Make sure to include others in your plans and ideas. That different perspective could save the project or the company you are working at. If you are the new voice or the one with a different perspective you also have to be brave enough to voice that thought or no one will ever know until it’s too late. 

Stand by your convictions

Joan of Arc was captured during one of her battles and brought to trial by England. They loaded the affair with biased judges and clerics that set out theological traps to get her to unknowingly confess to any number of the 70 charges initially brought against her.  She never fell into the cleric’s traps. She also never gave up on her convictions that she was in the face of certain death. Joan was finally found guilty of heresy for taking up men’s clothing again. The reason she took on her armor in prison was to protect from harm from guards in the facility. She died a martyr and was burned to death at the age of nineteen.

Hopefully, you aren’t put in a situation where you have to choose between your morals and convictions or your life. You likely have been and will continue to be asked to compromise your convictions in leadership, business, and life. Stand your ground during those times, no matter the consequences.  It may not be easy, but compromise could have an even longer-lasting impact on you and others around you. 

A few interesting facts

  • She technically was neither Joan nor from Arc. She was known as Jeanette and grew up in Domrémy, a village in northeastern France. In those times last names were neither fixed nor widely used and her parents had different last names.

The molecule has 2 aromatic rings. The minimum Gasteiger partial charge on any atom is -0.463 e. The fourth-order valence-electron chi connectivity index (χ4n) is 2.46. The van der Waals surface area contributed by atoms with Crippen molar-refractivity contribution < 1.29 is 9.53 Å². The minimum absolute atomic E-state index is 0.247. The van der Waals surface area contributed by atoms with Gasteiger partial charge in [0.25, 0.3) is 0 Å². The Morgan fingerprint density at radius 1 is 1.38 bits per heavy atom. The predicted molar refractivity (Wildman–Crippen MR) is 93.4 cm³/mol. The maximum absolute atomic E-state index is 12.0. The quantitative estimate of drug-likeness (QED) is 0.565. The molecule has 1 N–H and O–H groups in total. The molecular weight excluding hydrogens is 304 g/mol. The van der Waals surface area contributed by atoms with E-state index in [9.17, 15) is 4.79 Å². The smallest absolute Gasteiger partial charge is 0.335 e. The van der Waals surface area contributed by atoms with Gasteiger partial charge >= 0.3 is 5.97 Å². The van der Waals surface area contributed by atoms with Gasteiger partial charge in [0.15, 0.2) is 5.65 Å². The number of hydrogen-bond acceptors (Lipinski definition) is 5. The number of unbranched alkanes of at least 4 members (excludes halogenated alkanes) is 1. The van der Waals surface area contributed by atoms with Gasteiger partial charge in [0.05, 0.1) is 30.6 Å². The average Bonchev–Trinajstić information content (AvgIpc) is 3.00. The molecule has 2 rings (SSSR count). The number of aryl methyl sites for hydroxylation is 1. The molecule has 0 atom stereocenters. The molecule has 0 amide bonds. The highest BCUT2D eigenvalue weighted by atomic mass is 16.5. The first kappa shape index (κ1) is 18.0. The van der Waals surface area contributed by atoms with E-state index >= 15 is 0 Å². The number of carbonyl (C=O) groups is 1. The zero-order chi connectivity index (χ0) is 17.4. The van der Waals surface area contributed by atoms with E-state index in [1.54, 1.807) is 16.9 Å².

• The women’s popular “Bob” haircut originated from Joan of Arc. She cut her hair to match the paperboy style while she wore men’s armor in battle. Later a hair-stylist in Paris began cutting his clients’ hair this way as a tribute to her. This style became popular in the 20’s in the US during the silent film and flapper era. 
  • She was hotheaded. Imagine a peasant girl telling off royalty, yelling at commanders and insulting the people putting her on trial. 

Joan of Arc’s story is certainly tragic in the end but also inspirational. A 17-year-old girl inspired a winless army to reclaim much of their homeland all the while not entering into combat with anyone herself. It doesn’t matter where you start out in life, you too can impact your community and nation in a positive way. 

Make a better tomorrow. 

Profiles in Leadership: Winston Churchill

Profiles in Leadership: Winston Churchill

You have enemies? Good. That means you’ve stood up for something, sometime in your life.
-Winston Churchill 

Winston Churchill is perhaps the greatest prime minister that ever lived. He led Britain through World War II and held his people against attacks from Germany. His roaring speeches and refusal to quit were inspiring to his countrymen and leaders all over the world. 

He simply refused to give up

Winston Churchill was famously stubborn when it came to giving up and it’s exactly what Britain needed at the start of World War II. A critical moment came on Sept 7, 1940. Germany began an 8 month and 5-day long bombing campaign on the country in an effort to get the Britans to surrender or at the very least to prepare the way for an invasion. Churchill refused to give up and instilled that sensibility in his people. Britsh countrymen got to the point that they talked about the level of bombings like the weather, “It’s looking extra Blitzy outside today.” Germany failed to break the country’s spirit and only fueled Britain’s intensity to stand for freedom.